The latest Census Bureau data, from July 2016 to July 2017, shows that more people moved out of CA to other states, than moved in from other states. In other words, CA lost people due to domestic migration. During that 12-month period, CA saw a net loss of just over 138,000 people, while Texas had a net increase of more than 79,000 people. Arizona gained more than 63,000 residents, and Nevada gained more than 38,000.
The majority of those moving are lower-income residents, although more middle-class residents are doing the same. The state’s general fund is barely impacted by this flight. According to the Legislative Analyst’s Office, households making $50,000 or less make up nearly 60 percent of tax filings but make up just 2 percent of revenue. As more jobs are created in our growing economy, this flight will start to have an impact.
There is also a growing concern that the state will lose more individuals who are making more than $500,000 or more a year. Two things are driving this. Proposition 55, a ballot initiative past just a couple of years ago, continues to impose a higher personal income tax on CA’s high wage earners until 2030, generating up to $9 billion in additional revenue each year. At some point we need to pay attention to how the state is spending this additional money. Is it being used for one-time expenses or long-term programs. Is it truly funding public schools and teachers or paying for unfunded state pensions and health care plans. As some point in the next five to seven years, the odds are CA’s will vote once again to continue this tax again.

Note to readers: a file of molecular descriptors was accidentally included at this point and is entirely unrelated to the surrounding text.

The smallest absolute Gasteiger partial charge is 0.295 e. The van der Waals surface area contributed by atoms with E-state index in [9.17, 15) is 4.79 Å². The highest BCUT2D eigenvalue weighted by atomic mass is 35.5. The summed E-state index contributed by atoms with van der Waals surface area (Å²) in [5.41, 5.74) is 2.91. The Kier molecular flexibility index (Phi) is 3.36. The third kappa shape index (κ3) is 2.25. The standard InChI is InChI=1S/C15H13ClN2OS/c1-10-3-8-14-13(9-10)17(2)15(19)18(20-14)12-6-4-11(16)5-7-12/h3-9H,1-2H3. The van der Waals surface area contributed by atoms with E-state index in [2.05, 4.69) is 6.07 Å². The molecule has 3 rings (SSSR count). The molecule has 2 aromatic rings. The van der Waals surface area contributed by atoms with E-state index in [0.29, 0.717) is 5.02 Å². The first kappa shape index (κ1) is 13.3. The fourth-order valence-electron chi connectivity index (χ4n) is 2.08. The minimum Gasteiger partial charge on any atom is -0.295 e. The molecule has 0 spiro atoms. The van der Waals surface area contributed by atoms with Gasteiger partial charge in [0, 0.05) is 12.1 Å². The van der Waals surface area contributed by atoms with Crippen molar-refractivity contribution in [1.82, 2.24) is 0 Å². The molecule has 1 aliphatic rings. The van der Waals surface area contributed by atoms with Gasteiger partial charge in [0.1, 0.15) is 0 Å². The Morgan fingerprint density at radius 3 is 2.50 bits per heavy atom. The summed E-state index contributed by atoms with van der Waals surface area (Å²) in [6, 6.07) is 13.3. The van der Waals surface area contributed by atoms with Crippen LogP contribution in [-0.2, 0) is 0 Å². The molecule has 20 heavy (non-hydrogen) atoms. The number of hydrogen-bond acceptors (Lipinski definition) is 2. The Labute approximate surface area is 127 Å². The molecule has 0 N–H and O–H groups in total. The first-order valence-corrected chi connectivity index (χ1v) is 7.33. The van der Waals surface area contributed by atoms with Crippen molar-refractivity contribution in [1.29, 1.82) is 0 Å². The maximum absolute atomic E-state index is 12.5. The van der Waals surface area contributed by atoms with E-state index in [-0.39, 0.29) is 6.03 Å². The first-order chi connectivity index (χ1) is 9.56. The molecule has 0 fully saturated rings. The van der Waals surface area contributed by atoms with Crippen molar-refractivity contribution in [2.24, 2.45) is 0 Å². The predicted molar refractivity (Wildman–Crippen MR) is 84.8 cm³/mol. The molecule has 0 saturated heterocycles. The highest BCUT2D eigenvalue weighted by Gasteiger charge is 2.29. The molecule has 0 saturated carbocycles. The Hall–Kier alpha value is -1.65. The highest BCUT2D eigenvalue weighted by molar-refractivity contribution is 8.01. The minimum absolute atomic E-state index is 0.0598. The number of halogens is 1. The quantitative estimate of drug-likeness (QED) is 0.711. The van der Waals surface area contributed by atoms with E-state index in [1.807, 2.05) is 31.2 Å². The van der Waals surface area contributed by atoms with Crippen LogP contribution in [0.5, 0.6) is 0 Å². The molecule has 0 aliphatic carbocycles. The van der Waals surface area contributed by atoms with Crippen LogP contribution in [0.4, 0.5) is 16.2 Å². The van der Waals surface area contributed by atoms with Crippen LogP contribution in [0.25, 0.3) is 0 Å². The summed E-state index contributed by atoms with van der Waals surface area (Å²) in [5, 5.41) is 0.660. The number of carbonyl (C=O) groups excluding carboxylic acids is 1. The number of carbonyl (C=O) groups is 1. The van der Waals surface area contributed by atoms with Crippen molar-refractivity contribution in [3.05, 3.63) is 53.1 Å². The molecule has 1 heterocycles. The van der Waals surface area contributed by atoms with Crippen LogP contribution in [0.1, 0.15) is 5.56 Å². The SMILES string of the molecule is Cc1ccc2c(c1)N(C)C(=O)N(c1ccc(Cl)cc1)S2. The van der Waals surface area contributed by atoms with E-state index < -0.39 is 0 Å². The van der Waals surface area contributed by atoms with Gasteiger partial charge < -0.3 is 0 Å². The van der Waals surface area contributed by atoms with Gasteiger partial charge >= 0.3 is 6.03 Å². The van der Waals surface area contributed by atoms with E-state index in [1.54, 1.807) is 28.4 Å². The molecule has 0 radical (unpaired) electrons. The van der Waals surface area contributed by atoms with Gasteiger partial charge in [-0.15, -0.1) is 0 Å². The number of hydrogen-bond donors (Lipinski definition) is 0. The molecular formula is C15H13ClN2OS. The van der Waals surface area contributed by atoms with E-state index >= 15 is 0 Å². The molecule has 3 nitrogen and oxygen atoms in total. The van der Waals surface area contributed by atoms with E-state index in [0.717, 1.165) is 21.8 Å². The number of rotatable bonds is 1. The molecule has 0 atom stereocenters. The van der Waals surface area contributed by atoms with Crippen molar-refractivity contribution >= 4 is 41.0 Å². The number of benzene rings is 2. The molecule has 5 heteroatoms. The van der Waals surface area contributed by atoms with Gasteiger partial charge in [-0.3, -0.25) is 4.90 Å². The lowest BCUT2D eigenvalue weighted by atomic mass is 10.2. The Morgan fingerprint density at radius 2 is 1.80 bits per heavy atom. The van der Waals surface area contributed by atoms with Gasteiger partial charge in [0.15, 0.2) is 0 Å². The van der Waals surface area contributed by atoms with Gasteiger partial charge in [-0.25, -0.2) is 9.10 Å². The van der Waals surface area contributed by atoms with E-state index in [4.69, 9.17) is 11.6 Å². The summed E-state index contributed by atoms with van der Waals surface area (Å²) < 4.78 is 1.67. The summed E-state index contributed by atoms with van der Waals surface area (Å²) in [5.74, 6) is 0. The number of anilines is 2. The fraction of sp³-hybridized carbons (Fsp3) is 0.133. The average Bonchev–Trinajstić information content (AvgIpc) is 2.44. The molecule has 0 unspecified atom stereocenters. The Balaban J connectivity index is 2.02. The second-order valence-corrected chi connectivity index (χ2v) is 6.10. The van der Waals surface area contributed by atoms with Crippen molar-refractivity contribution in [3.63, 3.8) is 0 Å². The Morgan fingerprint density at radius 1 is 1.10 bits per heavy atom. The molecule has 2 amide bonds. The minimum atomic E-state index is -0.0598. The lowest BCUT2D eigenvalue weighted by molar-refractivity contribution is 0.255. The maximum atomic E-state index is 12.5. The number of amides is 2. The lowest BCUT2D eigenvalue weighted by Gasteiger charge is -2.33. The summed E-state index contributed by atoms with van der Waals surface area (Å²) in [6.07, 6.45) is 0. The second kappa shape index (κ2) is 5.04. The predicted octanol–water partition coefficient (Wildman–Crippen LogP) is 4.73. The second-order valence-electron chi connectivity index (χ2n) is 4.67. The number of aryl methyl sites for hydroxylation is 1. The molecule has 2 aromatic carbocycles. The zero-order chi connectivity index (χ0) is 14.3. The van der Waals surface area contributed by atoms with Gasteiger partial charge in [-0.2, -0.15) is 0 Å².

For now I would argue that those who are trying to preserve their wealth will be more mobile, then those who are looking to create wealth. CA is still a land of endless opportunity to still do that. But for know, we have to pay attention to the lose of those who fund our broken tax system and those who are creating and supporting skilled talent. The slow and steady decline of jobs in entertainment, manufacturing and aerospace jobs throughout the past three decades was very similar to the slow leaking of a ballon. One hundred jobs here and there add up pretty quickly.
For now experts predict a generally upbeat forecast for the state’s economy in the near term. Brown’s own Department of Finance projects continued growth in the civilian labor force, wages and salaries and construction through 2021, albeit at a slower pace than California’s recent gangbusters expansion. And by next summer, the state’s cash reserves will total $15.9 billion, and that should provide some protection in the next recession, but the LAO estimates that a mild recession would lead to a $40-billion decline in revenues, leading to a $20-billion deficit. A moderate recession could slash revenues by $80 billion, leading to a $40-billion shortfall.